ANDREW SULLIVAN’S JESUS
Catalyst May Issue 2012
Ever fond of Christians, Newsweek decided to roll out the venerable Andrew Sullivan for its April 9 cover story, a Holy Week special called “Christianity in Crisis.” Quite a choice.
Sullivan likes the teachings of Christianity (well, some) but not its teachers. In his aversion to organized religion, he does not address how religion can be expected to survive absent an organizing structure. What attracts him to Christianity are its affective elements, not much more. But, his childish embrace of the affective explodes in anger when the discussion turns to Christian strictures on sexuality, a subject that is very, very dear to him.
Sullivan’s heroes are Jesus, St. Francis and Jefferson. They shouldn’t be. Jesus, after all, was not content to be a street preacher—he commanded Peter to build his Church (back to hierarchy!). St. Francis was a supreme organizer: after founding his order, he founded several others, reaching out to women and the laity. As for Jefferson, his reduction of the New Testament to Jesus’ actual teachings is of no relief to Sullivan either: there are too many passages to make a narcissist quiver.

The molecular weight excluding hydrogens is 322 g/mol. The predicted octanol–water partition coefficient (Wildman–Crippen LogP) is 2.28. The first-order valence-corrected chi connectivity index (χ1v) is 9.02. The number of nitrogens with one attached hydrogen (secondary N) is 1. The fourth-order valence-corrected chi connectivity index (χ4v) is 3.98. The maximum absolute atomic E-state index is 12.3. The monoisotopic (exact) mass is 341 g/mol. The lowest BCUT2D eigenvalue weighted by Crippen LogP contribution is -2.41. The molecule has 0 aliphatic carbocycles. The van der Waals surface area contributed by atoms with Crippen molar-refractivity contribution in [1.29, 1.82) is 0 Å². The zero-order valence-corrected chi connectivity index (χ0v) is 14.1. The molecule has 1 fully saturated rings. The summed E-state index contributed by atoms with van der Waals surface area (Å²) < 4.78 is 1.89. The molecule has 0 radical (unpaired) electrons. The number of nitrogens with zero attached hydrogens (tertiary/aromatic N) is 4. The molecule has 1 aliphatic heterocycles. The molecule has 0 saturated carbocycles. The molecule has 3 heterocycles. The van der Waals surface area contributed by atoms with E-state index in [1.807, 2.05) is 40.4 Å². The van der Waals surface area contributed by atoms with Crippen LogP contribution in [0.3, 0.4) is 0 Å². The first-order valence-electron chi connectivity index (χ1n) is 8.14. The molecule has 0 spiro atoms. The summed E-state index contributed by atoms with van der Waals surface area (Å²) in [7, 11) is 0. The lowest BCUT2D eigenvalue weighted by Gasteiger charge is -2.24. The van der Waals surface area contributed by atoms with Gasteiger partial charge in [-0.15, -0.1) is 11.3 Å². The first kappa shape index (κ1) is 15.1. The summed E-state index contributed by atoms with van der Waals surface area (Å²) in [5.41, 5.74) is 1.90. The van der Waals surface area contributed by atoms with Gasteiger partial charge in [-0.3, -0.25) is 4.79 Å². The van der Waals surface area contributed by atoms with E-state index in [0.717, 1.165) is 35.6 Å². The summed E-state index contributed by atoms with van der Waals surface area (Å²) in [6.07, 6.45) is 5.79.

The Jesus that Sullivan has created—“calm, loving, accepting,” and, of course, “homeless”—is what happens when “Occupy Wall Street” becomes mistaken for Catholicism. Worse, Sullivan’s “Etch A Sketch” Jesus accounts for his remarkable conclusion that “the cross was not the point” of Jesus’ life.
Sullivan’s article reads like a public confession. It is not the Catholic Church that is obsessing about people’s sex lives, as he alleges. No, it is people like him. He wants a Catholic Church without Catholicism. And some want cotton candy without cavities.